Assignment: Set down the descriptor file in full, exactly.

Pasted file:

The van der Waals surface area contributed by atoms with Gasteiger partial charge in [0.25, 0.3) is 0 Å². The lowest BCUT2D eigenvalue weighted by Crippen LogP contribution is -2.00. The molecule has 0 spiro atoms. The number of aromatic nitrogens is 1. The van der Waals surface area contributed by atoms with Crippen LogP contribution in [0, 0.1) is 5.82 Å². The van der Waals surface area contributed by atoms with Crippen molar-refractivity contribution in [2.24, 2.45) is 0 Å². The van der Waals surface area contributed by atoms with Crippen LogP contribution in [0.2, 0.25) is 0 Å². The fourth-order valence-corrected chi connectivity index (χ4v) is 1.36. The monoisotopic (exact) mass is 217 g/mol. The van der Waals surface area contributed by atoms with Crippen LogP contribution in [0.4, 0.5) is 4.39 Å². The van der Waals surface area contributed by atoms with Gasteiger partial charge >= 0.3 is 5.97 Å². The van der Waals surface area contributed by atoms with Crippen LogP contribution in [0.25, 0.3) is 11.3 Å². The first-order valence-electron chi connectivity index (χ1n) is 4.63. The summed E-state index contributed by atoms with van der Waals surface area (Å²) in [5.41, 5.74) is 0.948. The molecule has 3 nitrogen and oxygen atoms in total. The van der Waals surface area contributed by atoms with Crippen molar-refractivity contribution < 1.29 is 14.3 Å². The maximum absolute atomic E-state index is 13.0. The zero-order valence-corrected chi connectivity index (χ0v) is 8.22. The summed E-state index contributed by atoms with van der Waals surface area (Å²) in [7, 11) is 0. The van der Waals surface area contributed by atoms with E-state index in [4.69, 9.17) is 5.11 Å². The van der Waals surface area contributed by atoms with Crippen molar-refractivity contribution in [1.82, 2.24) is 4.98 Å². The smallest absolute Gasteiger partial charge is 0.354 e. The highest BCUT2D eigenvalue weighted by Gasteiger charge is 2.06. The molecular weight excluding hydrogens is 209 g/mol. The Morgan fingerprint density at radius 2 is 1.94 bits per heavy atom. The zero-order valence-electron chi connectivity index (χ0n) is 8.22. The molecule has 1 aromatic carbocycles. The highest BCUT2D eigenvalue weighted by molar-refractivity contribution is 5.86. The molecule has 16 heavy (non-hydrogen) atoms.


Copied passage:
The van der Waals surface area contributed by atoms with Gasteiger partial charge in [0.25, 0.3) is 0 Å². The lowest BCUT2D eigenvalue weighted by Crippen LogP contribution is -2.00. The molecule has 0 spiro atoms. The number of aromatic nitrogens is 1. The van der Waals surface area contributed by atoms with Crippen LogP contribution in [0, 0.1) is 5.82 Å². The van der Waals surface area contributed by atoms with Crippen molar-refractivity contribution in [2.24, 2.45) is 0 Å². The van der Waals surface area contributed by atoms with Crippen LogP contribution in [0.2, 0.25) is 0 Å². The fourth-order valence-corrected chi connectivity index (χ4v) is 1.36. The monoisotopic (exact) mass is 217 g/mol. The van der Waals surface area contributed by atoms with Crippen LogP contribution in [0.4, 0.5) is 4.39 Å². The van der Waals surface area contributed by atoms with Gasteiger partial charge >= 0.3 is 5.97 Å². The van der Waals surface area contributed by atoms with Crippen LogP contribution in [0.25, 0.3) is 11.3 Å². The first-order valence-electron chi connectivity index (χ1n) is 4.63. The summed E-state index contributed by atoms with van der Waals surface area (Å²) in [5.41, 5.74) is 0.948. The molecule has 3 nitrogen and oxygen atoms in total. The van der Waals surface area contributed by atoms with Crippen molar-refractivity contribution < 1.29 is 14.3 Å². The maximum absolute atomic E-state index is 13.0. The zero-order valence-corrected chi connectivity index (χ0v) is 8.22. The summed E-state index contributed by atoms with van der Waals surface area (Å²) in [7, 11) is 0. The van der Waals surface area contributed by atoms with E-state index in [4.69, 9.17) is 5.11 Å². The van der Waals surface area contributed by atoms with Crippen molar-refractivity contribution in [1.82, 2.24) is 4.98 Å². The smallest absolute Gasteiger partial charge is 0.354 e. The highest BCUT2D eigenvalue weighted by Gasteiger charge is 2.06. The molecular weight excluding hydrogens is 209 g/mol. The Morgan fingerprint density at radius 2 is 1.94 bits per heavy atom. The zero-order valence-electron chi connectivity index (χ0n) is 8.22. The molecule has 1 aromatic carbocycles. The highest BCUT2D eigenvalue weighted by molar-refractivity contribution is 5.86. The molecule has 16 heavy (non-hydrogen) atoms.